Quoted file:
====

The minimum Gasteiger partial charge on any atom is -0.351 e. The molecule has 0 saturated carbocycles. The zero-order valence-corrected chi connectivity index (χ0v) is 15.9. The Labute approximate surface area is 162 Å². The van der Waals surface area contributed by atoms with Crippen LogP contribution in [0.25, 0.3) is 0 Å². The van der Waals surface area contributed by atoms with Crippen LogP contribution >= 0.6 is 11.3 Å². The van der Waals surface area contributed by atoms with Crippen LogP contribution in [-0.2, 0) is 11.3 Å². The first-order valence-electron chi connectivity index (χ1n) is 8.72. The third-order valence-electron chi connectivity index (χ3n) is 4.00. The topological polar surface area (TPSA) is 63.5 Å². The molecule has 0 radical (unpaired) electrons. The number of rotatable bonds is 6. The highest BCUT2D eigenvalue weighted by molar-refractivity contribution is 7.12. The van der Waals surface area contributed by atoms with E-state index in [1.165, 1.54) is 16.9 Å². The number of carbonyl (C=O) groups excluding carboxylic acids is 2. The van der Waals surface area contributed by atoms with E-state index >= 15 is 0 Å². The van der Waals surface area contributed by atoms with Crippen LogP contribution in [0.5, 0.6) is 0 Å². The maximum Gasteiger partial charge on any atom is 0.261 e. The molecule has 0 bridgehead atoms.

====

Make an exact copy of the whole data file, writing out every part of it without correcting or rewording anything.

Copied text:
The minimum Gasteiger partial charge on any atom is -0.351 e. The molecule has 0 saturated carbocycles. The zero-order valence-corrected chi connectivity index (χ0v) is 15.9. The Labute approximate surface area is 162 Å². The van der Waals surface area contributed by atoms with Crippen LogP contribution in [0.25, 0.3) is 0 Å². The van der Waals surface area contributed by atoms with Crippen LogP contribution >= 0.6 is 11.3 Å². The van der Waals surface area contributed by atoms with Crippen LogP contribution in [-0.2, 0) is 11.3 Å². The first-order valence-electron chi connectivity index (χ1n) is 8.72. The third-order valence-electron chi connectivity index (χ3n) is 4.00. The topological polar surface area (TPSA) is 63.5 Å². The molecule has 0 radical (unpaired) electrons. The number of rotatable bonds is 6. The highest BCUT2D eigenvalue weighted by molar-refractivity contribution is 7.12. The van der Waals surface area contributed by atoms with E-state index in [1.165, 1.54) is 16.9 Å². The number of carbonyl (C=O) groups excluding carboxylic acids is 2. The van der Waals surface area contributed by atoms with E-state index >= 15 is 0 Å². The van der Waals surface area contributed by atoms with Crippen LogP contribution in [0.5, 0.6) is 0 Å². The maximum Gasteiger partial charge on any atom is 0.261 e. The molecule has 0 bridgehead atoms.